October 31, 2012

BuzzFeed’s website went offline Monday night (as did other news sites like Huffington Post and Gawker) when the data center housing its servers flooded. Pando Daily’s David Holmes talked to BuzzFeed editor Ben Smith about how the site responded — switching all publishing over to Tumblrs as a stopgap while rebuilding its own site, from scratch.

Just three developers worked throughout most the night to get Buzzfeed.com back up and running [in the cloud on Amazon Web Services]. One of them, Eugene Ventimiglia, kept working even after a tree fell through the roof of his home in North New Jersey.

“It took years to build (Buzzfeed) and they rebuilt it in six hours,” Smith said.

Of course, AWS cloud hosting has had its own failures when weather or power outages affected its server farms in Northern Virginia. So it’s probably smart for news orgs to have layers of backup plans.

There can often be a virtual wall between the editorial side and technology side of a news organization. Newsroom editors may need to start asking more questions about their site’s technology setup. How and where is our website hosted? How is data backed up? How would it be restored, how long would that take and what would it look like as that process was under way? Are there redundancies in case one part fails?

A newsroom should also have a plan for how to adapt when the technology does fail. Last year I wrote a step-by-step guide to planning for how to get news to your audience during a website outage.

Some of the most-important steps to take before a potential outage include these:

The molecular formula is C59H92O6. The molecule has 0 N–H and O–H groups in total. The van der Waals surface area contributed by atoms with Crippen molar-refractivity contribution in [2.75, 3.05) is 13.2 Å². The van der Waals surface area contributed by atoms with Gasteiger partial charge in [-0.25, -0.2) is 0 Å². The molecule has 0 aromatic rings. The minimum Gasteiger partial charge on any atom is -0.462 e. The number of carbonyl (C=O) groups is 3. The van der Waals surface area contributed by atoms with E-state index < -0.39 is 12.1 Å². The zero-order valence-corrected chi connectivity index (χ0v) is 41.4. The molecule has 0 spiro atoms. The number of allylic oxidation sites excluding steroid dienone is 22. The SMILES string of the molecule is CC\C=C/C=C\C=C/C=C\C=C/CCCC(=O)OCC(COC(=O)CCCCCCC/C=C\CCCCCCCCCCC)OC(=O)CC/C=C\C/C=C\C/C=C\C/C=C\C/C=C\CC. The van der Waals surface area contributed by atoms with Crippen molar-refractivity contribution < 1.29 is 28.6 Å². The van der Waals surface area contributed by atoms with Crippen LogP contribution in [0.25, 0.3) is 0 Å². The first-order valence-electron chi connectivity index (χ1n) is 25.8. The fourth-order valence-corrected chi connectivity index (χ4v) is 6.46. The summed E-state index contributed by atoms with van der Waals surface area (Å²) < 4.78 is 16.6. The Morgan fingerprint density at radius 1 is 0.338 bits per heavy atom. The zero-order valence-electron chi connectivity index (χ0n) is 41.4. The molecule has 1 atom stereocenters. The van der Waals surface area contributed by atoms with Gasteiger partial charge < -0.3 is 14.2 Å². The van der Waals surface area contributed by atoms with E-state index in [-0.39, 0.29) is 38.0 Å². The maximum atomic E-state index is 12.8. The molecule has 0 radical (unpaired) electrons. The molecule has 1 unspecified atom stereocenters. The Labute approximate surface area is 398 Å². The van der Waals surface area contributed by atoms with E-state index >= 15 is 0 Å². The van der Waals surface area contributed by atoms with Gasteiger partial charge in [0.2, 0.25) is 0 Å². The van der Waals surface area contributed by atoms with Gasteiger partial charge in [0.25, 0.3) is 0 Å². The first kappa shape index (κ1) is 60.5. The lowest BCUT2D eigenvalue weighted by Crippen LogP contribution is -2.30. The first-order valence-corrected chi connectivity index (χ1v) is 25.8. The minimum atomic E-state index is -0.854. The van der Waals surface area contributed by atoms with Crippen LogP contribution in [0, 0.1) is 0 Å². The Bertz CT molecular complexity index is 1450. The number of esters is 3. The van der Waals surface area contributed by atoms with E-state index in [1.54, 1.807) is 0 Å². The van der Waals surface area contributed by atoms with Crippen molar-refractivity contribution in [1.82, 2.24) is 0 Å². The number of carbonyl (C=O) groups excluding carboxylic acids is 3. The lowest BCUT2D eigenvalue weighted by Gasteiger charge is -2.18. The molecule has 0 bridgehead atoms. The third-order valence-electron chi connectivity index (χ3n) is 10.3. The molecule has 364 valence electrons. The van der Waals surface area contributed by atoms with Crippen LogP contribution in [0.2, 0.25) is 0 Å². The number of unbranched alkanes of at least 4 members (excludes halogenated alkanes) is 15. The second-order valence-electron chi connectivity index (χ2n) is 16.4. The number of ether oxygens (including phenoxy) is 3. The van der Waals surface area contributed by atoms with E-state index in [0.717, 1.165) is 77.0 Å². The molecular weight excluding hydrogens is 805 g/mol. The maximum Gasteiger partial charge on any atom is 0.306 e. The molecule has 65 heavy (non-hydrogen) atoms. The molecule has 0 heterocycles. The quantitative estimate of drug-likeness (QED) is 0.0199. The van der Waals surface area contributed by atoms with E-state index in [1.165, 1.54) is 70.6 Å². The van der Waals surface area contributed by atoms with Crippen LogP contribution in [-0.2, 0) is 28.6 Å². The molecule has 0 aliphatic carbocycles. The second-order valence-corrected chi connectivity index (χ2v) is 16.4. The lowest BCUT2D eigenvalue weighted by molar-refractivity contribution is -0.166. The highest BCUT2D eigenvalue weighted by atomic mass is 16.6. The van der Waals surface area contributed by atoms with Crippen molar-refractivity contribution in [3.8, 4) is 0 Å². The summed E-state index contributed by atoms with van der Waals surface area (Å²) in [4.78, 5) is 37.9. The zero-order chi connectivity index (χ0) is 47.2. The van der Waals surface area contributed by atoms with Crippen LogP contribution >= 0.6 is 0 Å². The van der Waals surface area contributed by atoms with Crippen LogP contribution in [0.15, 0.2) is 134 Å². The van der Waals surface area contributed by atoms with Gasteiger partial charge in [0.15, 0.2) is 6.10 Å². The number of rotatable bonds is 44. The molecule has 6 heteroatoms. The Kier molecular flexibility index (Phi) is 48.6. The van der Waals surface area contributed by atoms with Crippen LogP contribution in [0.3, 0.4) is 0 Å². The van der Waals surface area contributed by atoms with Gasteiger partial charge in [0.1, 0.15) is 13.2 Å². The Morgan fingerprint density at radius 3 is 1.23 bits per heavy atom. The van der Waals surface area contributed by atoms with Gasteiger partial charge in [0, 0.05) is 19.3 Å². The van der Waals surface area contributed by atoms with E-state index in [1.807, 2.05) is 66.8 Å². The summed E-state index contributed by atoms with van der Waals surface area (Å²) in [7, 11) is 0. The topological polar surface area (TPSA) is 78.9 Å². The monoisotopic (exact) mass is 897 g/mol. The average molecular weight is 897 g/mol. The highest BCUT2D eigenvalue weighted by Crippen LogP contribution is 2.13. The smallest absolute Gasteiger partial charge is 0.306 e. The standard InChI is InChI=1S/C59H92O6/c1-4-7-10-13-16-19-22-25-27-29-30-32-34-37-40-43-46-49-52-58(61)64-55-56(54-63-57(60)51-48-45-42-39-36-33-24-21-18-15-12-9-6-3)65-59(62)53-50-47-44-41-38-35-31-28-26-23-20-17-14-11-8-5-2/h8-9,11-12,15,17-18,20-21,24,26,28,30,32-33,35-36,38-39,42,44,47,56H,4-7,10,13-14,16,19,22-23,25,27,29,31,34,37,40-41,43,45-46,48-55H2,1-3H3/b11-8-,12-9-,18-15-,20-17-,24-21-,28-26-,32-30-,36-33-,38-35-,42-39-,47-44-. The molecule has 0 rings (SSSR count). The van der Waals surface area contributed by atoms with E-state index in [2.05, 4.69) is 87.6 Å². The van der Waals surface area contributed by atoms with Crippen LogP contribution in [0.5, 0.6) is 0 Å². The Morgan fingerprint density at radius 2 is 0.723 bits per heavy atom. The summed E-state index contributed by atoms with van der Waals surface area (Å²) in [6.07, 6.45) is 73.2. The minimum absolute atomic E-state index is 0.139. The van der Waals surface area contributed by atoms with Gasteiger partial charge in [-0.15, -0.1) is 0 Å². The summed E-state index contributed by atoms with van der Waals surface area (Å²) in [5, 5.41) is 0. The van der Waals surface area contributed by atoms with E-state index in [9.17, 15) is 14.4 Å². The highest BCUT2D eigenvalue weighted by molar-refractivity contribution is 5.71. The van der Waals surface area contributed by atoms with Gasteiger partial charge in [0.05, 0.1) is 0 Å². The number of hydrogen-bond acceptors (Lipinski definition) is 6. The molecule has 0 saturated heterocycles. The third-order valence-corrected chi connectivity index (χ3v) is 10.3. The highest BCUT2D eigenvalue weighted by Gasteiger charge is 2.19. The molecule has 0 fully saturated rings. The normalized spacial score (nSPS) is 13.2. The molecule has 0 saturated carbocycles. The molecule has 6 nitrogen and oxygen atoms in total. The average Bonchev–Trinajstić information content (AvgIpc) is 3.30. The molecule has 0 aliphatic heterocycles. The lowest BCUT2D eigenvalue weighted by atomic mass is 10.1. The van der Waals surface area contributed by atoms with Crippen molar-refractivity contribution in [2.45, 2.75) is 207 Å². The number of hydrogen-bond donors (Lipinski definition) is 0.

• Decide what services you will use. Tumblr seems to be a primary fallback now for many news orgs. The Huffington Post used Blogsmith when its site went down during this week’s storm. Be prepared to use Twitter and Facebook to share information and get the word out.
  • Assign individual responsibility and authority. Who decides to flip the switch to the backup system, and how? Who is responsible for letting everyone know?
  • Set up the backup websites and accounts in advance. You can keep them private so users don’t get confused by stumbling across them. But best to have these ready to go when you need them. Or, if you’re already using your Tumblr for something else, you have a built-in audience ready to find you there.
  • Include a prominent notice to readers. Let them know the main site is down and this is a temporary fix.
  • Link to the last available cached version of your site. If your own servers or Google’s have preserved copies of what was published previously, help readers find it.
  • Train the staff. If your backup plan is Tumblr or some other alternative publishing platform, make sure your staff knows how to use it before they have to start publishing on it.

It’s an easy thing to put off, but taking some time now to make your plan will leave you and your readers much more prepared when the next storm approaches.

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Jeff Sonderman (jsonderman@poynter.org) is the Digital Media Fellow at The Poynter Institute. He focuses on innovations and strategies for mobile platforms and social media in…
Jeff Sonderman

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